Want to know what happened during your surgery? Apparently, there’s a note for that.

    Why don't we get notes that tell us what happened during a surgery? Turns out those notes exist

    Why don't we get notes that tell us what happened during a surgery? Turns out those notes exist

    What exactly happened as your body lay on the operating table, and you were in a death-like slumber?

    The moments before surgery, from the patient’s perspective, are a strange in-between space, part nervousness, part letting go.

    You’re still awake, hooked up to machines, with masked doctors and surgeons swarming around you. You know that in just a few moments, you’ll slip away. Deep breath, deep breath, and then you are out.

    Right before a recent surgery to fix an umbilical hernia, I remember looking at the big bright light right above me, and waiting for the moment when I’d pass out. I missed the moment. I just was gone.

    Zakiya Gibbons, a recent college graduate recalls counting backwards in the operating room. “I remember just cutting out mid-sentence in my own head, I was like ‘ten, nine, eigh…’ and then that was it.”

    Seemingly moments later, you’re waking up, feeling groggy – and trying to find out what happened during that blank gap in your memory.

    As I regained consciousness at the Perelman SurgiCentre, in a small area fenced off by curtains, I struggled to keep my eyes open. A nurse told me everything was okay. My throat was killing me, and I was chewing ice chips.

    Fritz Graham of Philadelphia found this part of the experience somewhat disorienting. “One moment I’m joking with the nurses, the next thing I know, I was in the OR with a cast on my hand,” he said.

    What exactly happened as your body lay on the operating table, and you were in a death-like slumber?

    Surgery outcomes are typically communicated to family members – who may not be that great about relaying that information, or they share it with patients while they are still feeling the effects of their anesthesia.

    “I had surgery on my foot,” said Zakiya Gibbons. It was a complicated procedure that involved a tendon transplant. “I guess the surgeon told my dad, ‘her foot looks like a baby’s foot now.’ My mom told me that and I thought, ‘what does this mean, did they shrink it?’ I wanted clearer answers.” 

    Sarah Tebbe felt unsure about her results and prognosis after a surgery to remove fibroids. She was sent home, and kept trying to reach her doctor once she got home.

    “We got a call maybe at 6:30 and she said ‘are you okay,?” I said ‘yeah, what happened?'” The doctor asked Tebbe if she didn’t remember their previous conversation. “I said, ‘the one we had before the procedure?’ and she answered ‘I came in to see you when you were coming out of anesthesia.'”

    I had the same experience as Tebbe following my surgery.

    “I hope you remember that we had a brief discussion in the recovery area immediately after the surgery,” my surgeon, Jon Morris of the University of Pennsylvania, said as he greeted me during my post-op appointment, two weeks after my procedure. I didn’t. I don’t remember seeing him at all as I was waking up.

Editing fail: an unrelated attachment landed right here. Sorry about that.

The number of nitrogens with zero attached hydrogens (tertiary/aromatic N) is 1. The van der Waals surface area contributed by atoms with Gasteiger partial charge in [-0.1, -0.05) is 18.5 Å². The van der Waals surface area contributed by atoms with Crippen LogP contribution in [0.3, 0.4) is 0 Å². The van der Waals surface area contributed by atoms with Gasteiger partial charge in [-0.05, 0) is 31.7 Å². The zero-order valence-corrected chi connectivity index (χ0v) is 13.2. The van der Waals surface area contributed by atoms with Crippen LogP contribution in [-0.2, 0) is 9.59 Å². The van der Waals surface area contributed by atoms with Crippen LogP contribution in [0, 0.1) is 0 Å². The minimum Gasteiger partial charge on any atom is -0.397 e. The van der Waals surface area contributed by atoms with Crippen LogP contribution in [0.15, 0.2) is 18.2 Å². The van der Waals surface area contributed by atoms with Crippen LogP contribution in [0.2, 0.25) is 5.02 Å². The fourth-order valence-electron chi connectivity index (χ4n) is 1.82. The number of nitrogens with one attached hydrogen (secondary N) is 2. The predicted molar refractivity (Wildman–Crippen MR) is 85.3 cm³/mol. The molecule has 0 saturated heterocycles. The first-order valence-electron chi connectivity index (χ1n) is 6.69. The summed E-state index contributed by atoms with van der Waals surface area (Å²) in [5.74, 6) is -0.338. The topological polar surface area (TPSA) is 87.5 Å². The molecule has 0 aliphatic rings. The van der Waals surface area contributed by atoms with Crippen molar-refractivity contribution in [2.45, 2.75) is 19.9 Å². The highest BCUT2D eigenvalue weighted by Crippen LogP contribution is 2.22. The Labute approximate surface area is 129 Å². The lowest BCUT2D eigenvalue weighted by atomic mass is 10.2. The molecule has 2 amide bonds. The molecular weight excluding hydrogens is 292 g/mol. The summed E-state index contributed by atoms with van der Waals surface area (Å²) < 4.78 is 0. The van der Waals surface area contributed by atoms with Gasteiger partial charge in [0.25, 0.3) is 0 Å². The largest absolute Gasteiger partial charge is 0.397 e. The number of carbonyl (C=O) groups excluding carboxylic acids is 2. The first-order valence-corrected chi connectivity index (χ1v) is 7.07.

I asked him why patients don’t get a note after surgery that describes the details, perhaps titled “while you were out,” reminiscent of the office past.

    Turns out there is such a thing, it’s called an operative summary. “It’s a dictated note that describes the technical components of the surgery,” Morris explained to me.

    Morris says only about 20 percent of his patients ask for it – probably because most of us don’t know it exists. Morris said it’s not usually part of the digital medical record we can access online.

    “It’s a fairly standard format,” said Morris. “It lists your name, the date of the procedure, the preoperative diagnosis, the post operative diagnosis,” he said. “We give a brief clinical history, the type of anesthesia we used, and the technical details of the surgery.” The document also describes complications, blood loss, and whether specimen were taken.

    My operative summary included the size of the hernia, 6×4 centimeters, its location, and what type of mesh was used to fix it.

    Morris said this note is important for patients and doctors. “I think for us, it is about documentation, it serves a purpose for billing, it’s part of the permanent medical record,” he explained. For patients, it’s something to hold onto for future procedures. “God forbid, if you have a recurrence, I can look back and see what was done.”

    I also asked Morris about a strange bruise I had on my right thigh after my abdominal surgery.

    “I’m going to say with 95 percent [certainty] it was Heparin, standard of care to prevent clots in the leg during anesthesia. You were not the first person to ask me this. I don’t routinely bring it up in our pre-operative discussion, but it’s a major patient safety initiative.”

    This part was not in my operative summary – also absent was perhaps a more important fact: what happened to the mesh from a previous attempt to fix the same hernia. 

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